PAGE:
Product design reviews are formal, documented, systematic evaluations of product designs that are performed at various stages of product development. The purpose of these reviews is to identify any problem areas that may exist in the design or design process and to initiate corrective action to address these areas. Design reviews are important control measures for ensuring that designs meet performance requirements as well as identify potential safety hazards.
Product safety reviews can identify potential hazards that may exist in a product or process; ensure that safeguards have been provided and are adequate; and establish controls for producing the product according to specifications. In litigation, they can also be used as evidence that a company acted reasonably.
Once a product is in production and out in commerce, it becomes substantially more expensive to make changes. One author cites a product safety incident where the cost of correcting a product already in the marketplace was over 16,000 times the cost of addressing the problem at an early stage in product development.
This report provides an overview of the product design review process and issues that should be considered when developing a review process. For information on legal issues associated with design defects, see Design Defects on Hanover’s Risk Solutions website.
Representatives from various functions in the company, such as design, production, quality control, sales, legal, etc., should participate in the formal review of product designs. This team approach to evaluating product safety will bring diverse perspectives to the process. These reviews should be in addition to any informal safety reviews that are performed by the design team during the development of the design.
Objectives of review
A design safety review has several key objectives. These include:
- To identify and correct hazards to prevent injury and illness
- To ensure that the product complies with applicable product safety regulations
- To ensure that the product conforms to any relevant, voluntary product safety standards
- To resolve outstanding safety- and health-related issues
- To contain project cost by reducing redesign and rework
Timing of design reviews
Design reviews may be performed at several different stages during the design process. The timing of these reviews may be based upon arbitrary points in the development process (e.g., every two weeks, at set milestones in product development, or when design specifications have been developed).
Typical milestones where formal design reviews may occur include:
- When target specifications have been developed
- When a conceptual design has been created
- When the product architecture has been developed
- When detailed design specifications have been completed
- Prior to production ramp-up
Design reviews performed early in the concept phase of the design, before specifications are developed, will involve reviews of information on similar products produced by organizations or competitors and identifying potential product hazards involved with a design concept. As the design progresses, more information will become available about the proposed product and the review will focus more on the particular characteristics and specifications of the proposed product and its manufacturing process. At the end of the design process, reviewers will have a physical prototype or first-made product to evaluate, as well as initial results of product safety tests.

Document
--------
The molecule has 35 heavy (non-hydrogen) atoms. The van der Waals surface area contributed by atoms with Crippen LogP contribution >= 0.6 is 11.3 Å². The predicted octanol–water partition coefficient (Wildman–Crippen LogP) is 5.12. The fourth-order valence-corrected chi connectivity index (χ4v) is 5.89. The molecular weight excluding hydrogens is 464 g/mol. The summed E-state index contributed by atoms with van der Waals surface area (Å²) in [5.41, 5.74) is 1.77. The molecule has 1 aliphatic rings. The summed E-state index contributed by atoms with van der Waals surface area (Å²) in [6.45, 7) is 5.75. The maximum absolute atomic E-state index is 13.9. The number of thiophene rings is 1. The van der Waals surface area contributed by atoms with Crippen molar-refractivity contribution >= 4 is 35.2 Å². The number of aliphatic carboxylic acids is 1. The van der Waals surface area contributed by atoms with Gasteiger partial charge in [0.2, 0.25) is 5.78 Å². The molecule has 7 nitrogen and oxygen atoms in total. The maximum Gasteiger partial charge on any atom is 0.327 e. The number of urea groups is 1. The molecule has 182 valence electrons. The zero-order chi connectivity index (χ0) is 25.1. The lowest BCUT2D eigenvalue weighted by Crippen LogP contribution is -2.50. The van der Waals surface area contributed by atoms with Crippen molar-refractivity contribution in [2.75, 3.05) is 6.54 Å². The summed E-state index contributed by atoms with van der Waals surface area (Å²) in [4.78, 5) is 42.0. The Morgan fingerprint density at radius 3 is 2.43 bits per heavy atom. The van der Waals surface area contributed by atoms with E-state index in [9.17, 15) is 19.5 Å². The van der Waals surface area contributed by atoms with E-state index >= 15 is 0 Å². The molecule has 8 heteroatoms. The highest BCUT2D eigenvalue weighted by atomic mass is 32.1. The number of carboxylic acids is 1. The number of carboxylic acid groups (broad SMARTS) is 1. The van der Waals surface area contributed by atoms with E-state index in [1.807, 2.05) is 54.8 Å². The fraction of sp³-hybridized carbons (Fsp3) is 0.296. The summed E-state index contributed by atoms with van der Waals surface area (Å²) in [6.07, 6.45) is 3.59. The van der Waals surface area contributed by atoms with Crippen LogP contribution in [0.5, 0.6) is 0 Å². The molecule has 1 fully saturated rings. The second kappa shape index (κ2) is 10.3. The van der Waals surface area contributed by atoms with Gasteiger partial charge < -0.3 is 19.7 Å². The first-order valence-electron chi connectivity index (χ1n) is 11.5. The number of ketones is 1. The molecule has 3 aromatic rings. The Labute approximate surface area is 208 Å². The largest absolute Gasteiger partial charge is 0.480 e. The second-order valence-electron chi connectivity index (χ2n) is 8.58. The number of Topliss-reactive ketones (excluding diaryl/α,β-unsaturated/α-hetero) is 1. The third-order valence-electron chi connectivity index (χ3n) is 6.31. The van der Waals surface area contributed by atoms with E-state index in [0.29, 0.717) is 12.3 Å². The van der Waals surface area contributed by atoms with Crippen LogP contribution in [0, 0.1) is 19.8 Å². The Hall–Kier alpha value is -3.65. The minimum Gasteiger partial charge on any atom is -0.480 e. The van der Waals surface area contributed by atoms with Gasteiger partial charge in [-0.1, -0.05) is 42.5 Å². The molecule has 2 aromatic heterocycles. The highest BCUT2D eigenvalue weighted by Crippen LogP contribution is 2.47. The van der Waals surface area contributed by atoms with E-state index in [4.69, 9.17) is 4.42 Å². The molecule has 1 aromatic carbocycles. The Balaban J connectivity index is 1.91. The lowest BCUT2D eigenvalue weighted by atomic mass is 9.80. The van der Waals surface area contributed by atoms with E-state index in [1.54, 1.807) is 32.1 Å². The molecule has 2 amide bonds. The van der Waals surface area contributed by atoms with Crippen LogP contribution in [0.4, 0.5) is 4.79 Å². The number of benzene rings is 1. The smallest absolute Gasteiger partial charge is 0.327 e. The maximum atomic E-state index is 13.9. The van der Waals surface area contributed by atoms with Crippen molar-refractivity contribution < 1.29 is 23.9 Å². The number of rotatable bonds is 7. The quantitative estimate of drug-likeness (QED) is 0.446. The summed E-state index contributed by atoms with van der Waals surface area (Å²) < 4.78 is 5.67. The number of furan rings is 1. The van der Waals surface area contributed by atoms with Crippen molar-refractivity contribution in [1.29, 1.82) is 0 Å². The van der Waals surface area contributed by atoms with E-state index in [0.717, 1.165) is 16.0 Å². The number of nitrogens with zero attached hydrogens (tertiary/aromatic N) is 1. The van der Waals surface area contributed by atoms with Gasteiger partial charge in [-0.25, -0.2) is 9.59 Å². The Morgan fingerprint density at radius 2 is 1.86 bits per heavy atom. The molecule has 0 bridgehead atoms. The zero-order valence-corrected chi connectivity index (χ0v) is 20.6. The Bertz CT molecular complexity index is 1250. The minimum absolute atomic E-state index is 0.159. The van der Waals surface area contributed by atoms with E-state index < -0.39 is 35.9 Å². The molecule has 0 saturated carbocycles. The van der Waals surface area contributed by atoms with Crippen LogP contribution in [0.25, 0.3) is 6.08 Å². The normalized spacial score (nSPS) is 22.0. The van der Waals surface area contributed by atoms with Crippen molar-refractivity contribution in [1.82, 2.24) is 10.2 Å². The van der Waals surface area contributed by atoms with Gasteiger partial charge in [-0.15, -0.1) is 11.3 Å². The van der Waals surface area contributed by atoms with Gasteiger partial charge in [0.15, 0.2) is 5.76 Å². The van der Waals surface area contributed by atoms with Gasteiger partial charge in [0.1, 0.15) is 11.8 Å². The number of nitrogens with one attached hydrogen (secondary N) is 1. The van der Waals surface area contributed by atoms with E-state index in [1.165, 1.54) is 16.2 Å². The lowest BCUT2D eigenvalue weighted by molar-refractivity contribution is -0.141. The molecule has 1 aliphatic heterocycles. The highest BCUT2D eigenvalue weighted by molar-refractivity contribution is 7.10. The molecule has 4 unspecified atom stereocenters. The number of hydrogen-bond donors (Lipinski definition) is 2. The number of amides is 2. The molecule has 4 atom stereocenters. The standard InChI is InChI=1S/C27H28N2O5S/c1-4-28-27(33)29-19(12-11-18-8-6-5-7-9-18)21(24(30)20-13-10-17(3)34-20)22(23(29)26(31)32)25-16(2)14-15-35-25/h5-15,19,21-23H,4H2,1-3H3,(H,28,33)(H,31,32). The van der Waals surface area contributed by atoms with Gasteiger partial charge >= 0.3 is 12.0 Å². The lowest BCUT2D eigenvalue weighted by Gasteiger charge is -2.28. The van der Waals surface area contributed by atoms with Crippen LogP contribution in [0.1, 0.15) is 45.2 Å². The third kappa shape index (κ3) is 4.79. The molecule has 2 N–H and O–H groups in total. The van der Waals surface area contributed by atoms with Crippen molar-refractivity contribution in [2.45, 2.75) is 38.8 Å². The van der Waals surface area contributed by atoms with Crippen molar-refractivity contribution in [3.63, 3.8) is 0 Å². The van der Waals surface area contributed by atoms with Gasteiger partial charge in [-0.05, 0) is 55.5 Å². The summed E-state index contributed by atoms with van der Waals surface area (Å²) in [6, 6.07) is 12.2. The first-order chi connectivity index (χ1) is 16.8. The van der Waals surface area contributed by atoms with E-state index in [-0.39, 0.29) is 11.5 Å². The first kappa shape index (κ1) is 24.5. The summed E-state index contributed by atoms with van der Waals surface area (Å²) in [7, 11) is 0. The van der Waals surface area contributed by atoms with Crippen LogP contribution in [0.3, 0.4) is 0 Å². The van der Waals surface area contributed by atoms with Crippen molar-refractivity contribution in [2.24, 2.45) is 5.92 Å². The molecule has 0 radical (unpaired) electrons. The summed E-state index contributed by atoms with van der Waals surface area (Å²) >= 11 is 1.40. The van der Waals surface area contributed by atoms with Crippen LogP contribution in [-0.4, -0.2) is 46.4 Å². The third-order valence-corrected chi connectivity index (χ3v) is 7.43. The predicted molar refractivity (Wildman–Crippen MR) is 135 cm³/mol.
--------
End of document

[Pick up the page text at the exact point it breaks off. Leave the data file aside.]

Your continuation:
Scope of the review
In general, the scope of a design safety review should be to identify and address any product safety concerns that arise from a proposed product design. The specific scope of an individual review meeting will vary depending upon the design culture of the organization and the timing of the review.
Performing design reviews
The following section provides general recommendations for performing design reviews.
The organization should develop a formalized policy and procedure for performing design reviews. The policy should identify the purpose of the review and why the organization is performing the design review. A senior company official should sign off on the policy to demonstrate management commitment to the project.
The procedures should include specific process measures for holding responsible persons accountable for completing the review. Measurement tools should be aligned with other project measures, such as scheduling and cost goals. This joint accountability is important to ensure that all the participants of the product development team work together.
A multidisciplinary team should perform the design review. The people for the review should represent the key functional areas in the company. The people should have differing backgrounds and experience so that the product may be looked at from multiple viewpoints. Also, they should not have participated in the development of the product. That way, the product can be reviewed with a new and unbiased viewpoint. Not all participants may be required for every review. If the design is being performed for a client, a representative from the client should be invited to participate.
The head of the team should be a senior official in the organization. Senior management involvement is essential for demonstrating that the proceedings have high priority and for assuring that a rigorous review is performed. Also, the senior manager may be used to reduce interdepartmental conflicts or defensive reactions to opinions.